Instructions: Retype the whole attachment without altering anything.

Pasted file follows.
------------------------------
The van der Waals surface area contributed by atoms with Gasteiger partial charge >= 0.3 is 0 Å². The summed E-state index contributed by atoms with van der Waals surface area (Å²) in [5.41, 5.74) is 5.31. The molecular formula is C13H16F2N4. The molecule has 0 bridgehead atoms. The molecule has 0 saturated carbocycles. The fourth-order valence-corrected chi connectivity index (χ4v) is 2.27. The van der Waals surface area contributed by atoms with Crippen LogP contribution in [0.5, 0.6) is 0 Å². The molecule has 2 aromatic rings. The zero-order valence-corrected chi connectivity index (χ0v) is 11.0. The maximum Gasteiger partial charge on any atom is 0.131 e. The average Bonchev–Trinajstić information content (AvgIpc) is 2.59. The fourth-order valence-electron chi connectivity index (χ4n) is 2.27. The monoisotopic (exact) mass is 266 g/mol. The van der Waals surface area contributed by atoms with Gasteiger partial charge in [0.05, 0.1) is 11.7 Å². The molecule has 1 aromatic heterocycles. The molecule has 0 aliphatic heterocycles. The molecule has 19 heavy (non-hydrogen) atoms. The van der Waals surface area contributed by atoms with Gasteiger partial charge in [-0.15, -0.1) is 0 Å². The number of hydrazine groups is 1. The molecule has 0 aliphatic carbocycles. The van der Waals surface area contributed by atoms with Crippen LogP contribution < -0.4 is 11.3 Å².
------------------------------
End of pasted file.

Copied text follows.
The van der Waals surface area contributed by atoms with Gasteiger partial charge >= 0.3 is 0 Å². The summed E-state index contributed by atoms with van der Waals surface area (Å²) in [5.41, 5.74) is 5.31. The molecular formula is C13H16F2N4. The molecule has 0 bridgehead atoms. The molecule has 0 saturated carbocycles. The fourth-order valence-corrected chi connectivity index (χ4v) is 2.27. The van der Waals surface area contributed by atoms with Crippen LogP contribution in [0.5, 0.6) is 0 Å². The molecule has 2 aromatic rings. The zero-order valence-corrected chi connectivity index (χ0v) is 11.0. The maximum Gasteiger partial charge on any atom is 0.131 e. The average Bonchev–Trinajstić information content (AvgIpc) is 2.59. The fourth-order valence-electron chi connectivity index (χ4n) is 2.27. The monoisotopic (exact) mass is 266 g/mol. The van der Waals surface area contributed by atoms with Gasteiger partial charge in [0.05, 0.1) is 11.7 Å². The molecule has 1 aromatic heterocycles. The molecule has 0 aliphatic heterocycles. The molecule has 19 heavy (non-hydrogen) atoms. The van der Waals surface area contributed by atoms with Gasteiger partial charge in [-0.15, -0.1) is 0 Å². The number of hydrazine groups is 1. The molecule has 0 aliphatic carbocycles. The van der Waals surface area contributed by atoms with Crippen LogP contribution < -0.4 is 11.3 Å².